Vladimir Aivazian, Petitioner, v. Immigration and Naturalization Service, Respondent, 116 F.3d 482 (9th Cir. 1997)Annotate this Case
Before BRUNETTI and O'SCANNLAIN, Circuit Judges, and HOGAN,** District Judge.
Vladimir Aivazian appeals the Board of Immigration Appeals' ("the Board") denial of his application for asylum and withholding deportation under sections 208 and 243(h) of the Immigration and Nationality Act, 8 U.S.C. §§ 1158 & 1253(h). We review the Board's denial of asylum for abuse of discretion. Abedini v. INS, 971 F.2d 188, 191 (9th Cir. 1992). The Board's denial of asylum must be upheld if supported by reasonable, substantial, and probative evidence in the record. INS v. Elias-Zacarias, 502 U.S. 478, 481 (1992). Factual findings underlying the decision, including whether the alien has proved a well-founded fear of persecution, are reviewed for substantial evidence. Prasad v. INS, 101 F.3d 614, 617 (9th Cir. 1996). Similarly, the Board's decision whether to withhold deportation pursuant to section 243(h) is reviewed for substantial evidence. Aruta v. INS, 80 F.3d 1389, 1393 (9th Cir. 1996). We have jurisdiction under 8 U.S.C. § 1105(a) and affirm the Board's denial of asylum and withholding of deportation.
The Board concluded: (1) that petitioner did not establish past persecution in Armenia; (2) that conditions have changed in Armenia such that petitioner cannot establish a well-founded fear of persecution upon his return there; and (3) that petitioner cannot qualify for asylum from Russia because he may safely return to Armenia. These findings are supported by substantial evidence.
"An application for asylum shall be denied if the applicant establishes past persecution under this paragraph but is determined not also to have a well-founded fear of future persecution...." 8 C.F.R. § 208.13(b) (1) (ii). An applicant for asylum who establishes past persecution, shall be presumed also to have a well-founded fear of persecution unless a preponderance of the evidence establishes that since the time the persecution occurred conditions in the applicant's country of nationality or last habitual residence have changed "to such an extent that the applicant no longer has a well-founded fear of being persecuted if he were to return." 8 C.F.R. § 208.13(b) (1) (i)
Even if we were to assume that Aivazian can establish past persecution in Armenia, he cannot establish a well-founded fear of persecution upon his return there. In denying Aivazian's application for asylum, the Board found that conditions had changed in Armenia to the extent that petitioner did not have a well-founded fear of future persecution. The record before the Board contained two State Department country reports on Armenia from 1993 and 1995 which indicate that Armenia is building a "democratic, multiparty republic with a parliamentary system of government." Further, the 1995 report indicates that "Armenia has compiled one of the better human rights records of the former Soviet republics."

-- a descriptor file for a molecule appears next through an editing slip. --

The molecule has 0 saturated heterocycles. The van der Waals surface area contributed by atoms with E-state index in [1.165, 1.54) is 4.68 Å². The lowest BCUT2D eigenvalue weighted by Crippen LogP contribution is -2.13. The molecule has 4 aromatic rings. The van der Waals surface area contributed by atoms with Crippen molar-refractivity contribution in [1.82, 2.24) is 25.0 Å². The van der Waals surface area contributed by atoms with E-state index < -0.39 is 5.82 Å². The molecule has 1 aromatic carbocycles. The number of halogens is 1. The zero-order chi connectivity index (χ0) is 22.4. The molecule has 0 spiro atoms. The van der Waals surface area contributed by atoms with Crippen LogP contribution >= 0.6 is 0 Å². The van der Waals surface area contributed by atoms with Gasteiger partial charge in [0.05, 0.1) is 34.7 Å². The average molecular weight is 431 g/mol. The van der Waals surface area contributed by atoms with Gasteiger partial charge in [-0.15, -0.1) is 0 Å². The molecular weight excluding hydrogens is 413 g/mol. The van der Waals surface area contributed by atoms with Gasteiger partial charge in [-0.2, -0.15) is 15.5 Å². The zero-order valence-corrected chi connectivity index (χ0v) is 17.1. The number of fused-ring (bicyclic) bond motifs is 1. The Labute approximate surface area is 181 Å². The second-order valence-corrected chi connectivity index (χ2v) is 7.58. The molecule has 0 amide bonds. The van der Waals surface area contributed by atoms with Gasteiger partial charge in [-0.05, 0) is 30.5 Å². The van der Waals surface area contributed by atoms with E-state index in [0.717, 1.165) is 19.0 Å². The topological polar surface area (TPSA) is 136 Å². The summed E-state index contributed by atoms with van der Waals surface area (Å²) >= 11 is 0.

The Board found that the events underlying Aivazian's persecution claim occurred in the context of the breakup of the Soviet Union when the political situation in Armenia was in a state of great flux. More recent State Department reports led the Board to conclude that the situation in Armenia had changed. Substantial evidence supports the Board's conclusion that the record established by a preponderance of the evidence that conditions in Armenia have changed to "such an extent that [Aivazian] no longer has a well-founded fear of being persecuted if he were to return."
Further, Aivazian does not qualify for asylum from Russia as a "refugee" based on persecution on account of political opinion and membership in an ethnic group. Because the Board's conclusion that Aivazian may safely return to Armenia (a "country of nationality") is supported by substantial evidence, Aivazian does not qualify as a "refugee" under section 101(a) (42) (A) of the Immigration and Nationality Act. 8 U.S.C. § 1101(a) (42) (A).
Because Aivazian failed to prove that he had a well-founded fear of persecution in Armenia, he also failed to prove by a "clear probability" that he will suffer persecution if he returns to Armenia as required for withholding of deportation. INS v. Stevic, 467 U.S. 407, 430 (1984); Martinez-Sanchez v. INS, 794 F.2d 1396 (9th Cir. 1986).
The petition for review is DENIED.
The panel unanimously finds this case suitable for decision without oral argument. See Fed. R. App. P. 34(a); 9th Cir. R. 34-4
Michael R. Hogan, Chief United States District Judge for the District of Oregon, sitting by designation
* This disposition is not appropriate for publication and may not be cited to or by the courts of this circuit except as provided by 9th Cir. R. 36-3